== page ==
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In Which I Object to Sympathetic Literary (and Other) Presentations of Violent, Rapey Men

I once read a book by some guy named Cormac about this guy who likes to fuck dead people.  He would kill them when they were parked in cars up on some lover’s lane or lookout or whatever and then take them down to this cave where he stored all the bodies of the people he liked to fuck.  Cormac is all into telling us that this corpse fucker is human like you and me and that guy who fucks watermelons in another story Cormac wrote, but he doesn’t describe the actual corpse fucking.  Like does the guy use lube or does he fuck ‘em dry?  Where does he fuck ‘em?  Just the usual orifices or does he fuck the holes he made when he stabbed his victims up, like a bed bug engaged in traumatic insemination (“male bedbugs have saber-like penises, that they use to stab females in the abdomen. The male releases sperm into the females [sic] circulatory system, not into their reproductive tract” as The Smithsonian Mag tells us) or like that when James Spader fucks the gash in Rosanna Arquette’s leg in that Cronenberg movie?  Cormac never actually describes much fucking in his stories, which is a pretty good thing, I guess, because, for Cormac, it seems like fucking always has to do with horrible or violent things – like fucking corpses, or that little kid with the Judge in that other book about the sunset, or the watermelons I already mentioned, I suppose, but I think that’s supposed to be funny.  Come to think of it, I think the watermelon fucking is the closest thing Cormac gives us to a sex scene.  I’m not sure I can trust a guy who only talks about sex in this way.  But anyway, yeah, this corpse fucker is supposed to be a child of god just like you or me or whatever, for whatever that’s worth, and maybe it’s worth something and maybe it isn’t, in which case it’s all the same anyway, but I don’t know if I buy that.  I mean, I don’t know, but if we want to blur the lines between all of us – corpse fuckers or just regular fuckers or people who aren’t fucking at all and who are fucking mad about that or whomever else – in order to suggest that, well, we’re all just human, and we’re all just specks of dust, and we’re all just equally loved or abandoned by god (take your pick), I mean I guess I get your point but, yo, isn’t that a little played out?  And where has that gotten us?  And, really, don’t we still want some lines in the sand somewhere?  Because isn’t that rapist anthem by Robin Thicke called “Blurred Lines”?  Don’t we want to say, hey, sorry Cormac bro, this dude ain’t just like me?  Come on.  It’s like when Sufjan sings that sweet, sweet love song to that guy who dressed like a clown and raped and murdered adolescent boys.  When Sufjan proclaims that “in my best behaviour / I am really just like him / Look beneath the floorboards / For the secrets I have hid,” I don’t think, “Man that’s a really profound post-Evangelical point about the universality of sin and the fallenness of man [sic].”  Instead, I think about how R. Kelly openly sang, for years and years, about all the adolescent girls he kidnapped and raped, and I think, fuck me, better start digging up Sufjan’s floors.  Because maybe it’s provocative or sweet to relate to all these horrible men and say, “don’t we really have more in common than not? should we not all say, ‘there but for the grace of God, go I?’” but if we don’t draw some kind of line and say, yo, that ain’t me, I ain’t like that and I never will be, what all do we let slide?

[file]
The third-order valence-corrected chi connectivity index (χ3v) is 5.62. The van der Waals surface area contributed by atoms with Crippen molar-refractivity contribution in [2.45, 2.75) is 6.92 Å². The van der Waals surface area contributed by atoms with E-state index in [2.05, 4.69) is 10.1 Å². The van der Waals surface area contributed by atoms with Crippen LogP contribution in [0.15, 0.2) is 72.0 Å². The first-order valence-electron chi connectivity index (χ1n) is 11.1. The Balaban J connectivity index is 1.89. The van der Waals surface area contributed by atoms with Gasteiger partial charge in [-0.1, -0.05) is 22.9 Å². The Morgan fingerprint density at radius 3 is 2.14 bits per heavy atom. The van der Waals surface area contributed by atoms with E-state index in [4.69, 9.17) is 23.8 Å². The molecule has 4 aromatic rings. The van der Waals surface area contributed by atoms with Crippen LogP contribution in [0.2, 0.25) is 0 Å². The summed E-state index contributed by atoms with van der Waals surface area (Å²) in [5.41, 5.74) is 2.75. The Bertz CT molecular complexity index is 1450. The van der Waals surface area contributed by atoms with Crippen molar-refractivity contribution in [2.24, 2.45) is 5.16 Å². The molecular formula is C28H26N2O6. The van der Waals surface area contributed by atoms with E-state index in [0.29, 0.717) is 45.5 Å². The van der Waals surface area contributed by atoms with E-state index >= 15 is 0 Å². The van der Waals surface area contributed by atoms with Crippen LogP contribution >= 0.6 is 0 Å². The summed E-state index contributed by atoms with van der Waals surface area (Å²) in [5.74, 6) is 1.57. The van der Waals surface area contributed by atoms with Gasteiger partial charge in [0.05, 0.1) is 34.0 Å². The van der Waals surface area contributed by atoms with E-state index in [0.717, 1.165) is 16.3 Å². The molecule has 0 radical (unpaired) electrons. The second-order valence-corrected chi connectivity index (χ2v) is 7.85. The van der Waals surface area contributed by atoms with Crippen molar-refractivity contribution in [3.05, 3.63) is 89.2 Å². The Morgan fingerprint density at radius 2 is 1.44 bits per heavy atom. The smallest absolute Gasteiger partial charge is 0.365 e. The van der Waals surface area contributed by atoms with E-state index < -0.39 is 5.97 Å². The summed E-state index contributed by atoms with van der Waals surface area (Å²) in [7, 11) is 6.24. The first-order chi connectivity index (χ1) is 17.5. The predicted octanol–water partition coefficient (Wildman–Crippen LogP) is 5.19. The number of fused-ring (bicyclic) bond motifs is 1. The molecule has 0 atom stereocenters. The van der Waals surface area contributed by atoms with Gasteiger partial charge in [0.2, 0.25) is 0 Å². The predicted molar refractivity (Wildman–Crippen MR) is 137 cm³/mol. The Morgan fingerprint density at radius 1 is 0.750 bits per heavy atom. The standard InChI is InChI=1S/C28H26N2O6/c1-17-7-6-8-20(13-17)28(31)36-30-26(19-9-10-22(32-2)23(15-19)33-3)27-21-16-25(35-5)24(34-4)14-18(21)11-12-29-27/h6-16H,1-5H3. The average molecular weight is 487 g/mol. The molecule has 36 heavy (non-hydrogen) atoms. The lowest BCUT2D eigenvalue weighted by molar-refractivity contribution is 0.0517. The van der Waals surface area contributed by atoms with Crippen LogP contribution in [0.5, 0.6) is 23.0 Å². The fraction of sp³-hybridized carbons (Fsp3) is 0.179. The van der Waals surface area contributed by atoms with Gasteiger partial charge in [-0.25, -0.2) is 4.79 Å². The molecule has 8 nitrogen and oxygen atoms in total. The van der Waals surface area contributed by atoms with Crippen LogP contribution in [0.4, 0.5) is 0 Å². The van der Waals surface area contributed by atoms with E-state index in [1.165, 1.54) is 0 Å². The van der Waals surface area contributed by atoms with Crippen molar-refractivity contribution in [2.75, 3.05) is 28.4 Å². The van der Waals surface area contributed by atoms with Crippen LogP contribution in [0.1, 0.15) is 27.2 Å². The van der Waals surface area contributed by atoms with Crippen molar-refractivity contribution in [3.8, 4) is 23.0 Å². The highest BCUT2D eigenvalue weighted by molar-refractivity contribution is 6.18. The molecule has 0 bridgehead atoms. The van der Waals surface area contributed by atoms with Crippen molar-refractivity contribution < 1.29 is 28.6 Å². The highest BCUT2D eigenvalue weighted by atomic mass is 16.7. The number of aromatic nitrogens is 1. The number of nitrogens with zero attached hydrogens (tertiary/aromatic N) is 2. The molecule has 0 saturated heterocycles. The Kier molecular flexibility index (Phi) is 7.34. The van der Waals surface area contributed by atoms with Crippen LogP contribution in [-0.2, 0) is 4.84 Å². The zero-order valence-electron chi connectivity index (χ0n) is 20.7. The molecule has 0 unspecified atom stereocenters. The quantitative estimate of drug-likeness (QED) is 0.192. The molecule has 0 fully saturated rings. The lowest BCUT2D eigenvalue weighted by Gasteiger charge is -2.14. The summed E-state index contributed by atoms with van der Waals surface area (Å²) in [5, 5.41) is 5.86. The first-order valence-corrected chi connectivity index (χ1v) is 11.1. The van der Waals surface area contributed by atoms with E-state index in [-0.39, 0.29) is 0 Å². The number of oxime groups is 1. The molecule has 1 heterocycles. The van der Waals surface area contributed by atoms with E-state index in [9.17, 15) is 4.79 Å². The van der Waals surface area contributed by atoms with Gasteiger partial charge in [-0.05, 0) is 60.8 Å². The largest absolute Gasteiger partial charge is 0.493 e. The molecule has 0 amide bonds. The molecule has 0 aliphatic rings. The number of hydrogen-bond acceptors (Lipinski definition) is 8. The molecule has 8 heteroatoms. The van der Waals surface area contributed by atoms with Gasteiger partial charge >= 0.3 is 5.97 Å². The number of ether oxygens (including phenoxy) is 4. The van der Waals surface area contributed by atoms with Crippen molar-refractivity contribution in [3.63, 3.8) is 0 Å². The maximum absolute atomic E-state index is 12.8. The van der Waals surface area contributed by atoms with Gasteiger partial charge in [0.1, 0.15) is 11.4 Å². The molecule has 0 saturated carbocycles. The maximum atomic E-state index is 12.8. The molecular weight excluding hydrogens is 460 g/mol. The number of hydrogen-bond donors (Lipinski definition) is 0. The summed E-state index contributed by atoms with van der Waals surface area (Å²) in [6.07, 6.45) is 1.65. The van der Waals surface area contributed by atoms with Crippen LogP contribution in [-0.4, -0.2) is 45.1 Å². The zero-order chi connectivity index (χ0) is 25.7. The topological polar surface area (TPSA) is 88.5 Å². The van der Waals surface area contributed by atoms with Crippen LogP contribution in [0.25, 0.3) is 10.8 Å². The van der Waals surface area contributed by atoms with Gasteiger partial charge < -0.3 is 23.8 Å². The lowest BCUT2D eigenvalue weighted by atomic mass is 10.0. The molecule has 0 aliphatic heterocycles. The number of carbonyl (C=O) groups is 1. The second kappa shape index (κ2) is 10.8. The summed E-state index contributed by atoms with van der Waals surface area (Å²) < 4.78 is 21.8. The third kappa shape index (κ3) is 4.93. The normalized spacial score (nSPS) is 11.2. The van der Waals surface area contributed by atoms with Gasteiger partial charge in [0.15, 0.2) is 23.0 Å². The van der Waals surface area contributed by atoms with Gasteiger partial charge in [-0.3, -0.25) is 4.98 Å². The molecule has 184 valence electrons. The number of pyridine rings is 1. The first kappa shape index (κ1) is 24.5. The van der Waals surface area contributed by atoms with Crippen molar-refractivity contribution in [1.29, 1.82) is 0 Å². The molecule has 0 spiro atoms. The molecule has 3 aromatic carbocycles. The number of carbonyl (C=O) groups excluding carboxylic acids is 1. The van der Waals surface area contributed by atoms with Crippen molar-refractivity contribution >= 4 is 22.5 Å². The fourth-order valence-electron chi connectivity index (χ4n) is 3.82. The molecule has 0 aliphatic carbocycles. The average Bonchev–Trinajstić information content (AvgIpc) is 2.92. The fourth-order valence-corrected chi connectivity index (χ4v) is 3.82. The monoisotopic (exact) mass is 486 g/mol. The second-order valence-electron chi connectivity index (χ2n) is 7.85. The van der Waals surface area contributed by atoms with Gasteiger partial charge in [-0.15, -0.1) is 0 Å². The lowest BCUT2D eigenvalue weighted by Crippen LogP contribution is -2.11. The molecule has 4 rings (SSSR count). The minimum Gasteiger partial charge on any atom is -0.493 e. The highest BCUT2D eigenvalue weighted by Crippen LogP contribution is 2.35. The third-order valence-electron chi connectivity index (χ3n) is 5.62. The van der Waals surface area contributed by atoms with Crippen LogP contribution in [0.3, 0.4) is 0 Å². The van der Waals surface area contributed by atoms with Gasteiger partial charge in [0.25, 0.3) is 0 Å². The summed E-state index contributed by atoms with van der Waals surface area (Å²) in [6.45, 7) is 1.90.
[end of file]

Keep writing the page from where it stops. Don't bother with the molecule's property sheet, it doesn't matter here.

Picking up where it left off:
I mean, it’s like that Russian cat who wrote that story about that dude, Double-Aitch, who became the step-daddy of that little girl so that he could fuck her whenever he wanted to, but Double-Aitch wrote all these beautiful love poems about that little girl and everyone reads that book and thinks, God, what beautiful poems, but I’m thinking, hey, my dad never wrote me any poems and, hey, even if he did – and even if they were hella good and were published in the Paris Review or the LRB or wherever – I’d still fucking burn them along with him if I had the chance.  This guy is a kiddie fucker.  And if you think the fact that he can write beautiful poems is some kind of revelation and tells you something profound about yourself or humanity or whatever, then you’ve been walking around with your head up your ass all your life.  But I mean, okay, sure, lucky you.  Better your head up your ass than Double-Aitch’s dick your daddy’s.  And it’s no surprise that Double-Aitch was a fucking literature professor.  What’s up with these guys?  A Russian literature professor writes about a literature professor who diddles kids.  A South African literature professor writes about a literature professor who is (unfairly!) disgraced because he fucks his student.  An American literature professor writes about a literature professor who fucks his subordinate because his wife, Edith, isn’t down for boning down except when she wants a kid.    And another American literature professor writes about some average Joe who jackrabbits his daughter-in-law.  What the fuck is up with these guys?  And we’re supposed to empathize with these protagonists?  Children of god, like you and I?  Fuck that.